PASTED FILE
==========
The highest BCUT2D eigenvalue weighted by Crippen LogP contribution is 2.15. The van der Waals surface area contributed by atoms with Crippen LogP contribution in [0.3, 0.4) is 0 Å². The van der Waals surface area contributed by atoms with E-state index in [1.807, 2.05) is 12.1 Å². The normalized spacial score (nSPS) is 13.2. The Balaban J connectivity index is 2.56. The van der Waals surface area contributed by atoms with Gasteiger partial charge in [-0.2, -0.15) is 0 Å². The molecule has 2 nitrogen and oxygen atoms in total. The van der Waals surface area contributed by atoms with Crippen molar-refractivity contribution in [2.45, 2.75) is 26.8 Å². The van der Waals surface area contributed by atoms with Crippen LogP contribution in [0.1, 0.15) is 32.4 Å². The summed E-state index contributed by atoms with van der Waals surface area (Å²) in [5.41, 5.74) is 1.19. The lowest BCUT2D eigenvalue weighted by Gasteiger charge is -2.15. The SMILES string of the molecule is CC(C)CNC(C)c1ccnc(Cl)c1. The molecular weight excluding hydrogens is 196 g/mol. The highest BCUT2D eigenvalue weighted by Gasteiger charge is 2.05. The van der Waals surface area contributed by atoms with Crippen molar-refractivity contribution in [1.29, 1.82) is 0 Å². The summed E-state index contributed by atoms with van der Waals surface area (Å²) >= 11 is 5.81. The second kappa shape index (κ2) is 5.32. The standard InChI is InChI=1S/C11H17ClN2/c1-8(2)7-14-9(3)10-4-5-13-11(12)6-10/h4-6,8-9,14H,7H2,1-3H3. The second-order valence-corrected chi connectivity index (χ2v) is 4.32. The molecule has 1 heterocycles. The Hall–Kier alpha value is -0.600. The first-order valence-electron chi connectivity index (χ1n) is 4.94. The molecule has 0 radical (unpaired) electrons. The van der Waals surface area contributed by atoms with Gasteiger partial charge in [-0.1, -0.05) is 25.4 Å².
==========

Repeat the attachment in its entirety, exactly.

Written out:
The highest BCUT2D eigenvalue weighted by Crippen LogP contribution is 2.15. The van der Waals surface area contributed by atoms with Crippen LogP contribution in [0.3, 0.4) is 0 Å². The van der Waals surface area contributed by atoms with E-state index in [1.807, 2.05) is 12.1 Å². The normalized spacial score (nSPS) is 13.2. The Balaban J connectivity index is 2.56. The van der Waals surface area contributed by atoms with Gasteiger partial charge in [-0.2, -0.15) is 0 Å². The molecule has 2 nitrogen and oxygen atoms in total. The van der Waals surface area contributed by atoms with Crippen molar-refractivity contribution in [2.45, 2.75) is 26.8 Å². The van der Waals surface area contributed by atoms with Crippen LogP contribution in [0.1, 0.15) is 32.4 Å². The summed E-state index contributed by atoms with van der Waals surface area (Å²) in [5.41, 5.74) is 1.19. The lowest BCUT2D eigenvalue weighted by Gasteiger charge is -2.15. The SMILES string of the molecule is CC(C)CNC(C)c1ccnc(Cl)c1. The molecular weight excluding hydrogens is 196 g/mol. The highest BCUT2D eigenvalue weighted by Gasteiger charge is 2.05. The van der Waals surface area contributed by atoms with Crippen molar-refractivity contribution in [1.29, 1.82) is 0 Å². The summed E-state index contributed by atoms with van der Waals surface area (Å²) >= 11 is 5.81. The second kappa shape index (κ2) is 5.32. The standard InChI is InChI=1S/C11H17ClN2/c1-8(2)7-14-9(3)10-4-5-13-11(12)6-10/h4-6,8-9,14H,7H2,1-3H3. The second-order valence-corrected chi connectivity index (χ2v) is 4.32. The molecule has 1 heterocycles. The Hall–Kier alpha value is -0.600. The first-order valence-electron chi connectivity index (χ1n) is 4.94. The molecule has 0 radical (unpaired) electrons. The van der Waals surface area contributed by atoms with Gasteiger partial charge in [-0.1, -0.05) is 25.4 Å².